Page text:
This week marks the 237th birthday of the U.S. Marine Corps, an institution headquartered initially in Philadelphia’s Tun Tavern. From this humble origin, one of the world’s most fiercely competitive fighting forces has emerged. In peacetime and in war, the U.S. Marines have consistently demonstrated a rigid adherence to discipline, an exemplary record of devoted service and sacrifice, and an uncanny ability to learn, adapt and innovate. The Nation’s security, and indeed the security of many others, owes much to this small armed force with a large historical record of success.
Ongoing budget actions and the looming threat of sequestration will sorely stretch a Corps of Marines that has been ridden hard the last ten years in both Iraq and Afghanistan. The Defense Department’s strategic rebalancing to the Pacific will also further stretch the Marines as they strive to maintain U.S. treaty commitments to Allies in Japan and South Korea, while shifting to new bases and relationships in Guam, the Philippines, and Australia.
Fortunately, the Corps’ engine for innovation has always cranked hardest immediately after a war. The Corps has historically generated new ideas and promoted adaptation in the development of tactics and revolutionary technologies when needed—including in the heat of battle. But their innovation gene stands out best during the all too brief interregnums between wars. Moreover, they never try to refight the last war, they don’t look backwards and get complacent, they look further ahead. After World War I and its storied exploits at Belleau Wood, you might have expected the Marines to want to duplicate the U.S. Army. Instead, the Corps worked in Latin America, the Caribbean, Central and South America perfecting its Small Wars doctrine, while simultaneously beginning to lay the conceptual and experimental foundation for amphibious operations and close air support. After World War II, the Corps could have sat on its laurels for another 500 years after Iwo Jima, but instead it began seriously working on concepts of vertical envelopment to exploit the emergence of the helicopter. Innovation between wars has been complemented with improvisation in the face of cunning and cruel opponents in Korea, Vietnam, Al Anbar and Helmand Province. These have framed today’s Marine Corps into a potent middle-weight fighting force prepared to respond promptly to foreign aggression, humanitarian disasters, or any number of crises around the globe.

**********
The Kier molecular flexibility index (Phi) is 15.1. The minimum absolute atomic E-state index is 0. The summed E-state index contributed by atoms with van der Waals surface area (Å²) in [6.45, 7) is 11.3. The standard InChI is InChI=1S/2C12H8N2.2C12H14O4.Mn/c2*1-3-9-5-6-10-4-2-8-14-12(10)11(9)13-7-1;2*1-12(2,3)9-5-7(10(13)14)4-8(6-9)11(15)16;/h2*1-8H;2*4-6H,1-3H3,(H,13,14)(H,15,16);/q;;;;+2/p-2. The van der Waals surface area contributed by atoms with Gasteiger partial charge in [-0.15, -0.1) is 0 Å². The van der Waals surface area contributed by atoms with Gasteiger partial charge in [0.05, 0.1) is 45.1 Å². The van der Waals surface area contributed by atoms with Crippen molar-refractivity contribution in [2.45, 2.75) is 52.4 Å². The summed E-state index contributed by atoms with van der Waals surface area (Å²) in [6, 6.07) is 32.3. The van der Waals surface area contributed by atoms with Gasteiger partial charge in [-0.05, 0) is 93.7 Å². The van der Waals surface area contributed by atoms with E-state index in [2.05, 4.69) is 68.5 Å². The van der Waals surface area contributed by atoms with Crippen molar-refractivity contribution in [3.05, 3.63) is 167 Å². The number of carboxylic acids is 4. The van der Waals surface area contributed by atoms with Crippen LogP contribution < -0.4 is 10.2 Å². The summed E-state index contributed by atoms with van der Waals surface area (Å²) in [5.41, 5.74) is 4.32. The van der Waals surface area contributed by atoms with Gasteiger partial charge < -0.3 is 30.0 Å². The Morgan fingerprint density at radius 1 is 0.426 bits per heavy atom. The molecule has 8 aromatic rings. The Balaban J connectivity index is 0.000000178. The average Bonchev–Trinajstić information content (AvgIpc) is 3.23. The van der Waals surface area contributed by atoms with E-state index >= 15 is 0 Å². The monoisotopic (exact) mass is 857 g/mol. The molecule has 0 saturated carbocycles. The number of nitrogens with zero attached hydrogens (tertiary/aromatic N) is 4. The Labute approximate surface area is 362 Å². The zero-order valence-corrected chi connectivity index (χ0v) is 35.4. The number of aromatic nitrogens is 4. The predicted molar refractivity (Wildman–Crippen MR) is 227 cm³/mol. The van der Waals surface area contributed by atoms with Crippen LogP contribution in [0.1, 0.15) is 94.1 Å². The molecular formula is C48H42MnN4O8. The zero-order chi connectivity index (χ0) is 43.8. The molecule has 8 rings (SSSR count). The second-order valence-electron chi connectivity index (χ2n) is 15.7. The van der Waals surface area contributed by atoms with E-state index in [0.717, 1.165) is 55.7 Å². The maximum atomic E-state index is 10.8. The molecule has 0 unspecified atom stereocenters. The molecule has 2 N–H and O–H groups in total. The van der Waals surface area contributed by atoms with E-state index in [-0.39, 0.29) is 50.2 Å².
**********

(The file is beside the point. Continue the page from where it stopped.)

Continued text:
IMPERATIVES FOR TODAY’S MARINE CORPS
As impressive and powerful as it is, this legacy of innovation will be severely challenged by the scale of the fiscal challenge looming before today’s Defense Department. Fewer dollars are available to invest in tomorrow’s Corps or take care of today’s Marines and their families. Fortunately, the current leader of the Corps, General James Amos, USMC is an effective fighter for resources but understands the difference between what the Marines would “like to have” and what they truly need. Given the Marines’ history, there can be little doubt that some critical developments are in the works at Quantico, the Corps’ center for innovation. A number of key imperatives should guide that emerging innovation.